Posted September 20, 2023
Artist-in-Residence: Noa Ben-Shalom
As a part of our ongoing interviews with Artists-in-Residence at the Jacob Burns Film Center, we recently caught up with Artist-in-Residence Noa Ben-Shalom and her director of photography Geert van Kesteren to talk about their current work.
1. How did this residency come about, and how did you learn about the Burns?
Our film Yung Yiddish, It Could Always Be Worse, was selected to participate in the amazing Close-Up developing program that has collaborated with the Jacob Burns Film Center for a long time. We are grateful to have been the recipients of the Residency Award at Close Up Pitching Forum in June 2023. Thanks to the award we ended up spending three amazing and inspiring weeks in Pleasantville at the Jacob Burns Film Center.
2. Can you tell us a bit about the film you are working on during your residency?
Our film is about a Yiddish cultural center, and its founder, Mendy Cahan. Mendy is a noble clumsy hero and a one-man show. 30 years ago, he took it upon himself to save thousands of Yiddish books from destruction and our film tells the story of a dying culture and the tragic-comic struggle of this Yiddish Don Quixote to save it. During our residency we are going over the footage and I am editing scenes together to put together a reel for potential funders. Any time we can spend with our film is a gift for us and for the film.
3. What are some of the most interesting things you’ve learned while working on your film?
Growing up in Israel, I was hardly exposed to Yiddish culture. I used to only associate it with ultra orthodox Jewish communities. During our work on the film I discovered this culture and witnessed what author Bashevis Singer described in his Nobel prize speech: “One can find in the Yiddish tongue and in the Yiddish spirit expressions of pious joy, lust for life, longing for the Messiah, patience, and deep appreciation of human individuality. There is a quiet humor in Yiddish and a gratitude for every day of life, every crumb of success, and each encounter of love.”
I found this in the Yung Yiddish book center and it has become another prism through which I understand my Jewish identity.
4. What do you want viewers to learn from your film?
The film is about a Yiddish cultural center, but more than that it is about the love of man, passion, friendship and a community. We all need a place that we can go to, and the Yiddish book center is an intergenerational celebration of counter-culture—a home for those who always feel they never fit in. I hope the film will remind all those who feel like they never fit in, that they too have a place.
5. Which filmmakers or artists do you most admire/draw inspiration from?
The list is long! Kirsten Johnson, Wes Anderson, Sergei Loznitsa, Patricio Guzman, the Coen Brothers, Chloe Zhao, and many more. I am also an avid follower of the podcast This American Lifewhich taught me a thing or two about storytelling. On a more personal note, the person who inspires me the most is my partner and the film’s cinematographer, Geert van Kesteren. Geert has been a photojournalist and cinematographer for 30 years, his passion and dedication has, and is incredibly inspiring to me. Together we share our love for film and documentary film.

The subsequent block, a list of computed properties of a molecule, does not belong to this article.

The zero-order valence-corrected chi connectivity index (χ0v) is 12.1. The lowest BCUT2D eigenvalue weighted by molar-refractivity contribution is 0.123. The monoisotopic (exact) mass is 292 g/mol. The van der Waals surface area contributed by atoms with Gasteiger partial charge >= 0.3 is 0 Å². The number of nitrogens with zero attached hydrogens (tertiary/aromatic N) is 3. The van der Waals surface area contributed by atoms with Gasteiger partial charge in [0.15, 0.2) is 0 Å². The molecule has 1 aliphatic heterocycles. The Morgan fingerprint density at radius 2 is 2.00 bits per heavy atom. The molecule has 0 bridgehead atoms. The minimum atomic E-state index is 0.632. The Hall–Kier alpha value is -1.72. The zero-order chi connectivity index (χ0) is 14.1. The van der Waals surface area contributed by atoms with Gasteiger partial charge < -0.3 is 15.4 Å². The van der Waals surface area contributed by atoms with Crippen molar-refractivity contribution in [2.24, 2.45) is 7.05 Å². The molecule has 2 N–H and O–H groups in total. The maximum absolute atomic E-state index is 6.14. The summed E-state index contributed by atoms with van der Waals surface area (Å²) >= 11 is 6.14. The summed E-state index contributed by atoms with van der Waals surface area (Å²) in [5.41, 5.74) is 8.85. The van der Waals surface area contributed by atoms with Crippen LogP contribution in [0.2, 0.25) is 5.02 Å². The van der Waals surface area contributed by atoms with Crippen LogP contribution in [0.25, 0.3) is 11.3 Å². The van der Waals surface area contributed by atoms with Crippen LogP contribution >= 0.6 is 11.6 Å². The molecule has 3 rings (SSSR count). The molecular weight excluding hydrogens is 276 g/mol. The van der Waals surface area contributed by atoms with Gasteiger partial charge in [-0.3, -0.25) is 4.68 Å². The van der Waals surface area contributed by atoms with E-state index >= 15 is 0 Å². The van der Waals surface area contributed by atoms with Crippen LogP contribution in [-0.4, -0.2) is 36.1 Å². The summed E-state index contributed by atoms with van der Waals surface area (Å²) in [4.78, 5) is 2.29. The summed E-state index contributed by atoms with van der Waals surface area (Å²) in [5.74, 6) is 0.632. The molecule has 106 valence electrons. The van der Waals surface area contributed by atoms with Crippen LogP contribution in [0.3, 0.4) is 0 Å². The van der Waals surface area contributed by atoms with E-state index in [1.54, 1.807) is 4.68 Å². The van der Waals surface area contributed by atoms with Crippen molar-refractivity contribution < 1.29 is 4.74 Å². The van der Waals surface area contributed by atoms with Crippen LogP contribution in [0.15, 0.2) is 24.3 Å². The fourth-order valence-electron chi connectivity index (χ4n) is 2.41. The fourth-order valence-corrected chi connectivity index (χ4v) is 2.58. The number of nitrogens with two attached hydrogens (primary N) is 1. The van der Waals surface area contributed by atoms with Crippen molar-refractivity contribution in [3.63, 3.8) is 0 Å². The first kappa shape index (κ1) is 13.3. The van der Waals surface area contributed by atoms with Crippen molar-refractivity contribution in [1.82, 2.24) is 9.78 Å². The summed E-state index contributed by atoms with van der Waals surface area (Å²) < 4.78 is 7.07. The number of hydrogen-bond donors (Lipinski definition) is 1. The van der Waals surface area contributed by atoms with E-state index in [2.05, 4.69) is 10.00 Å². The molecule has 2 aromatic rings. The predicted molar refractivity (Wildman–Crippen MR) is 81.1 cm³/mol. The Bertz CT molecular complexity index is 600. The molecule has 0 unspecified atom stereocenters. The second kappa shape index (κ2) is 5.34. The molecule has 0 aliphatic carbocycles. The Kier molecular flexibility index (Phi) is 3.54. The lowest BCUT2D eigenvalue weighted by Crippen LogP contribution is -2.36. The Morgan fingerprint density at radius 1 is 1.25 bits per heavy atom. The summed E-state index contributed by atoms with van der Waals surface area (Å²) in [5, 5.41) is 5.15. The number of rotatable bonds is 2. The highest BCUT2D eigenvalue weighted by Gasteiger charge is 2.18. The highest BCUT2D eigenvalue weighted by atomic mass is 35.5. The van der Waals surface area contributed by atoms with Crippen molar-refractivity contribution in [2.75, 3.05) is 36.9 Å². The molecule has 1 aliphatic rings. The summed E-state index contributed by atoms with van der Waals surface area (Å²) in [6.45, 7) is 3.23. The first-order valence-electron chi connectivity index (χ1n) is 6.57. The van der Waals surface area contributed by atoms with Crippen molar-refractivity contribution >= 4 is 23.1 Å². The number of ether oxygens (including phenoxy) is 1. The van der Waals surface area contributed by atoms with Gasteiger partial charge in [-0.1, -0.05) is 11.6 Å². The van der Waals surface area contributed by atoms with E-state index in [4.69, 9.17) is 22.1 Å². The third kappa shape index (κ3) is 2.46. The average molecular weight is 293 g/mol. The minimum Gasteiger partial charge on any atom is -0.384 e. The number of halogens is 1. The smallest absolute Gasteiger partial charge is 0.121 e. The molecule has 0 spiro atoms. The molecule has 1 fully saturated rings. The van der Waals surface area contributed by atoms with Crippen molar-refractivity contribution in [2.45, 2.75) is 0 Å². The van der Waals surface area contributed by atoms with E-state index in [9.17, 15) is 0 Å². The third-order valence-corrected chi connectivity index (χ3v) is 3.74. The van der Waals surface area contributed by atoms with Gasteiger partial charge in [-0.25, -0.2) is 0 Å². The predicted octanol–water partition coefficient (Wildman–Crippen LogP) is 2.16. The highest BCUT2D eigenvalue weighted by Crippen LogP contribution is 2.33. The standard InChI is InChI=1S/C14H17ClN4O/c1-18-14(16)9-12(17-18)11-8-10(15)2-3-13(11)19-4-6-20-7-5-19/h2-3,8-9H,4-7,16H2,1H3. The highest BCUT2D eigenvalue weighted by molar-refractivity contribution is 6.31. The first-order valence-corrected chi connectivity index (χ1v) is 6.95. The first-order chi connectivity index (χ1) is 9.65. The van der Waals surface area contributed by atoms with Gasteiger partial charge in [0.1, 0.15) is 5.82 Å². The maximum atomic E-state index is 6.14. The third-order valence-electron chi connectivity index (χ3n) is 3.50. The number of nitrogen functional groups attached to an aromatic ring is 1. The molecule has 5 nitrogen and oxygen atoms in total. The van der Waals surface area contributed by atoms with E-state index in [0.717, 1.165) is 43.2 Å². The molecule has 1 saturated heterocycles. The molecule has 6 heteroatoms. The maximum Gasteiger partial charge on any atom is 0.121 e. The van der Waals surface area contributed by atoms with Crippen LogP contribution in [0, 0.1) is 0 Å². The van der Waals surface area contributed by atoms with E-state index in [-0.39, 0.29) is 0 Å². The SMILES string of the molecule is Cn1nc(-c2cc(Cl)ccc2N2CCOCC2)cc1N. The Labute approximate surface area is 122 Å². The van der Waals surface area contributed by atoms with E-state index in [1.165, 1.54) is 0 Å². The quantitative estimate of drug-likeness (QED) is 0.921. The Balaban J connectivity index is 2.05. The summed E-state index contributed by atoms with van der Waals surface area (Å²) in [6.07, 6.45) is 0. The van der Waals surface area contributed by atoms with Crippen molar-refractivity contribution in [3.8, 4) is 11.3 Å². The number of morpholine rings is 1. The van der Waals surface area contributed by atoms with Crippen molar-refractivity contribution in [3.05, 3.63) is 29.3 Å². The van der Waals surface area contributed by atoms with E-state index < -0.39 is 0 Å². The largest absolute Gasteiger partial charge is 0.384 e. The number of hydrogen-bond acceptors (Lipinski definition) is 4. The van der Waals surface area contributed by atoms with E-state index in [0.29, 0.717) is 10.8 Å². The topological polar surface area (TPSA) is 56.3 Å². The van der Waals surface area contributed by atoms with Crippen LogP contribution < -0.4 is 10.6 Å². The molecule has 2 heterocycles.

6. Is there anything else you’d like to add?
Thank you to everyone at the Jacob Burns for having us! We had the chance to meet members of the community, watch films inside the beautiful theaters, and we felt very welcomed and at home here. We hope to find the required funds to finish our film so we can return when the film is ready!
Artist-in-Residence Noa Ben-Shalom studied photography at Bezalel Art Academy (1997-2001) and documentary cinema at the International Documentary Cinema program at Tel-Aviv University (2019-2021 Deans list). Noa’s monograph Hush Israel Palestine 2000-2014 was shortlisted for the prestigious book award of Aperture Foundation & Paris-Photo (2015). Following the publishing of the book, Noa moved into documentary cinema. She co-directed with Geert van Kesteren her first documentary film, God’s Address (2018) which was commissioned by IKON/EO in the Netherlands and distributed by PBS. In 2022, Noa co-directed a short documentary film about the Tel-Aviv Museum Plaza, which was short-listed for the Israeli Academy Awards 2022. In addition, Noa owns a studio with her partner that offers production and editing services to foreign press and production companies. Noa has participated in the documentary hub of the New Fund for Film and Television and the prestigious program of the Close-Up initiative.
This residency is in partnership with Close Up–A Cinematic Initiative for Non-Fiction Filmmakers. Close Up is a training and development program for emerging documentary filmmakers from Southwest Asia and North Africa (SWANA). It was established in 2019 as an independent non-profit NGO in Brussels, Belgium by five individual partners. Since our initiation, Close Up has supported the development of 60+ feature-length documentary projects and worked with 90+ emerging documentary filmmakers from SWANA. Films that went through Close Up program have received prestigious international support and grants, including the Sundance Institute, Catapult Film Fund, Chicken & Egg Pictures, IDFA Bertha Fund, Hot Docs Cross Current, The Whickers Foundation, Berlinale World Cinema Fund, Doha Film Institute, and Arab Fund for Arts and Culture to name a few. Positioned at the intersection of arts, media, social change, and peace-building, Close Up is the only initiative of its kind in the SWANA region, creating a transformational experience for emerging filmmakers, coming from diverse ethnic, religious, cultural, and political backgrounds.